Methods for controlling the attachment of cells to man-made materials are important in the design of substrates for cell biology and biotechnology. Our research program uses self-assembled monolayers ol alkanethiolates on gold that present Arg-Gly-Asp peptide ligands to study cell adhesion. Since the properties of the monolayer depend on the terminal functional group of the precursor alkanethiol, virtually any surface can be engineered using organic synthesis. This methodology permits control of the structure, density, and environment of attached ligands. Optical microscopy showed that the morphology of attached cells depends on the density of peptide ligand. At low densities, cells remained rounded, while at higher density of ligand, cell-spreading on the substrate increased. Morphology also depended on the steric environment of the peptide. Decreasing accessability of the ligand significantly reduced the number ol cells able to adhere to the substrate and forced attached cells to adopt a more rounded morphology. Environmental effects on the peptide became more marked at lower densities, and immunostaining of these substrates showed significant differences in cytoskeletal architecture at the interface. This experimental system will be important for understanding the relationship between the affinity of attached ligands for integrin receptors and cell adhesion.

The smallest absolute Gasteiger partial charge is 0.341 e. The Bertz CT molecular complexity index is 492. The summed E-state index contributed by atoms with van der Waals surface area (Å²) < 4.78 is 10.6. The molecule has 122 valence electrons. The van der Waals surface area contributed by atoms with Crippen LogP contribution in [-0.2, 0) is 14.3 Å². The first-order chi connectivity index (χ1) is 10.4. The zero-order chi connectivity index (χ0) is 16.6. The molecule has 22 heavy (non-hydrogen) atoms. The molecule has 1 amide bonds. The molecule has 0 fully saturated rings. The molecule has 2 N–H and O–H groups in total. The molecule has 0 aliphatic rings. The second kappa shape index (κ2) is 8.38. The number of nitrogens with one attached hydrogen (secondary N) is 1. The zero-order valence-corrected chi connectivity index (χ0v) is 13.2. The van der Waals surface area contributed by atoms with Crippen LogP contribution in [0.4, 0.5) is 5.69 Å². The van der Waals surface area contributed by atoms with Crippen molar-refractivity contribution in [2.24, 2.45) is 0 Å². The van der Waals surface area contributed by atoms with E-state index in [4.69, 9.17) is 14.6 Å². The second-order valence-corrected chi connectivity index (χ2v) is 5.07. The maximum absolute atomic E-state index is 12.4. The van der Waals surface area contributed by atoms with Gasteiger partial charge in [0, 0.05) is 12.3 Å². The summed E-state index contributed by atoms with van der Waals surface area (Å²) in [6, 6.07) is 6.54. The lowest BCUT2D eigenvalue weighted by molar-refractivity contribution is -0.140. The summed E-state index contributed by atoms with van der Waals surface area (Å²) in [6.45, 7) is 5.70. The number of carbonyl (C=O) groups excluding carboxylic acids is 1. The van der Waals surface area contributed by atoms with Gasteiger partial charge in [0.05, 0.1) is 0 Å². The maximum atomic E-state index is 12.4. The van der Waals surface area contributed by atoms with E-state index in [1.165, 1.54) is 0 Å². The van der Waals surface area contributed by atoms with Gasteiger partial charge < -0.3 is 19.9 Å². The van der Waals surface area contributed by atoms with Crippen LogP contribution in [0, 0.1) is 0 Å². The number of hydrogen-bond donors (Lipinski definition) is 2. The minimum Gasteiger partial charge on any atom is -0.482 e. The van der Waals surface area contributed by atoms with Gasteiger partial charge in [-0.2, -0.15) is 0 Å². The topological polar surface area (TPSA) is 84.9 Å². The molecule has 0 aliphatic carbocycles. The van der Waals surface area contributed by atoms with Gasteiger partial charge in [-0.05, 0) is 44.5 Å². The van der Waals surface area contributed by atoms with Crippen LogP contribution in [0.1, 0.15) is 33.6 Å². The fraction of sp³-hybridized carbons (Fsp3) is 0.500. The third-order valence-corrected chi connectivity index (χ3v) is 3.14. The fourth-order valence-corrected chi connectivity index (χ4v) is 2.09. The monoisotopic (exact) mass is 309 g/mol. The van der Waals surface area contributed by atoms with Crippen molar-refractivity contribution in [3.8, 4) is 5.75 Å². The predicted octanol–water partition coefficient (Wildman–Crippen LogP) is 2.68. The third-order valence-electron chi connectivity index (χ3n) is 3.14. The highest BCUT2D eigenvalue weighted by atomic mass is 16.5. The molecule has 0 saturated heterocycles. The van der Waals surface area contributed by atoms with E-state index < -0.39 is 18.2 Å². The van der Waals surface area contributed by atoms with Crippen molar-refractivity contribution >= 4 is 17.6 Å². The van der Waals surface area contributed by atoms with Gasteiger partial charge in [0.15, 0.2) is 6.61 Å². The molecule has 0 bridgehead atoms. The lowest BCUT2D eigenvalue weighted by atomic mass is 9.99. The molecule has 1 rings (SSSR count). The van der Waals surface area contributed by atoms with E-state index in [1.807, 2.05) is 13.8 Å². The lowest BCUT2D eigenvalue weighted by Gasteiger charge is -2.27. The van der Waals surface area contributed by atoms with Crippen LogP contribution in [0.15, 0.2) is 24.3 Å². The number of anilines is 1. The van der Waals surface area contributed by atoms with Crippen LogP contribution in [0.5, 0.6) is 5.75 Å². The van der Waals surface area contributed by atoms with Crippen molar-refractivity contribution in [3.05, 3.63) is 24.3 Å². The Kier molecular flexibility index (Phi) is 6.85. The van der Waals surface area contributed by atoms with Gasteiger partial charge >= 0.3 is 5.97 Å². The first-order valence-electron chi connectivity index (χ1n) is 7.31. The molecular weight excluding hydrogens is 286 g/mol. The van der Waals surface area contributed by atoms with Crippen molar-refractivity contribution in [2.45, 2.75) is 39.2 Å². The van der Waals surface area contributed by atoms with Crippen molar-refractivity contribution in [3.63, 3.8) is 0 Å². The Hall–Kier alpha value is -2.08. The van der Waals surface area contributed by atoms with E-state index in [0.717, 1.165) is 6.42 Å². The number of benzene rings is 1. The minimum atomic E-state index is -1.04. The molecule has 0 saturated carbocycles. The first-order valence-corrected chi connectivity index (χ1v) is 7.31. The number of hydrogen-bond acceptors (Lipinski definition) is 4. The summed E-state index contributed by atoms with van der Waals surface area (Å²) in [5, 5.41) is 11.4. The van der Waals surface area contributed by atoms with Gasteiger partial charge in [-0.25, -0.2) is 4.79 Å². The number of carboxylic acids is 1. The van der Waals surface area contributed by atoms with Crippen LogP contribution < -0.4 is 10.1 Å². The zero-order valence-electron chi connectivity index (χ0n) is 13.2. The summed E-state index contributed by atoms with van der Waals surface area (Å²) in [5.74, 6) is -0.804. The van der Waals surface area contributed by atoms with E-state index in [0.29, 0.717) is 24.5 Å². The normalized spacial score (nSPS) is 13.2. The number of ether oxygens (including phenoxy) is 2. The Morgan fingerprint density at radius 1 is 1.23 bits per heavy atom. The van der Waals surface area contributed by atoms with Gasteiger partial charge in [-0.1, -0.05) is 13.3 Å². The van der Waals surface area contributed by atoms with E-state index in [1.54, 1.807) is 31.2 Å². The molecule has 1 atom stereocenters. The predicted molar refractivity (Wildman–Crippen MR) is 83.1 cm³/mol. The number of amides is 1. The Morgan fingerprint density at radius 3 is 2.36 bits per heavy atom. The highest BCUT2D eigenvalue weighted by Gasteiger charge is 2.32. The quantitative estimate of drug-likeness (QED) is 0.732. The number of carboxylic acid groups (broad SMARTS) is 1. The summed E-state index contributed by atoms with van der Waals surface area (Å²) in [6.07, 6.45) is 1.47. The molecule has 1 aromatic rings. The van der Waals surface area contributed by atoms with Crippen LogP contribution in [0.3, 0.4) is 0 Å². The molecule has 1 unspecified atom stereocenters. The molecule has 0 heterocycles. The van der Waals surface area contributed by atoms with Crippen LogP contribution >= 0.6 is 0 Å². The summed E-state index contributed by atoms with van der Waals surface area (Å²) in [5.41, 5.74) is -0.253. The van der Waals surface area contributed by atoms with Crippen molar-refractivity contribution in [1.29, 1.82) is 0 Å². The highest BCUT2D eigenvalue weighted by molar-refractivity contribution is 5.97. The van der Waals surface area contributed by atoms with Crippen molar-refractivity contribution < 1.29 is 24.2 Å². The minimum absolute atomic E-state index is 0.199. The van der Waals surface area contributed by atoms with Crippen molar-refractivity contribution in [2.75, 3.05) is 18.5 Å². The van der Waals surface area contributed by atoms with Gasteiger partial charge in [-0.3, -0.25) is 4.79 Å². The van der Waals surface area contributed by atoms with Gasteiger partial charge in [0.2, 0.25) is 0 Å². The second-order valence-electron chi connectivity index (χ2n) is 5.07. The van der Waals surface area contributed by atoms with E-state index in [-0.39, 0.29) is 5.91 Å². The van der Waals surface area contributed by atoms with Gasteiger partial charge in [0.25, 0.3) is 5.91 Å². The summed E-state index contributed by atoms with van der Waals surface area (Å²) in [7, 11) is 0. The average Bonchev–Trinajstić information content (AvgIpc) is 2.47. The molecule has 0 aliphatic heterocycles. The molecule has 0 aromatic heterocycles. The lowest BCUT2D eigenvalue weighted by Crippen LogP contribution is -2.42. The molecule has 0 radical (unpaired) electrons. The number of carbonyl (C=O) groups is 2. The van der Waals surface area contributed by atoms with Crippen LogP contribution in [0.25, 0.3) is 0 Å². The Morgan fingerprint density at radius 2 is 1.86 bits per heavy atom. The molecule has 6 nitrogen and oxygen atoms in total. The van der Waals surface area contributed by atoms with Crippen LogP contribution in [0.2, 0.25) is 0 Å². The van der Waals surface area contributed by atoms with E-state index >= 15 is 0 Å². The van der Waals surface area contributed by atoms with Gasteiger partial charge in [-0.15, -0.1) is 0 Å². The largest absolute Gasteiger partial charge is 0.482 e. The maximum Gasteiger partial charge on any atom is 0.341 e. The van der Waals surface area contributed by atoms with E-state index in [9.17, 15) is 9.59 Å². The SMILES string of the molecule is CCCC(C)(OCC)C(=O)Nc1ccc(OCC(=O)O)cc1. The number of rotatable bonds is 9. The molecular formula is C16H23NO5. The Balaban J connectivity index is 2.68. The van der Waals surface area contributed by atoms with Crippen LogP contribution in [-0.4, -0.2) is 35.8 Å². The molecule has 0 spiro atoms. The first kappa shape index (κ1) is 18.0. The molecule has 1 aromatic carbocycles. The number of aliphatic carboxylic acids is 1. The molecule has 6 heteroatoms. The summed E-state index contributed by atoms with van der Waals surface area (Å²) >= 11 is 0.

|Original language||English (US)|
|State||Published - Dec 1 1997|
ASJC Scopus subject areas
- Agricultural and Biological Sciences (miscellaneous)
- Biochemistry, Genetics and Molecular Biology(all)
- Cell Biology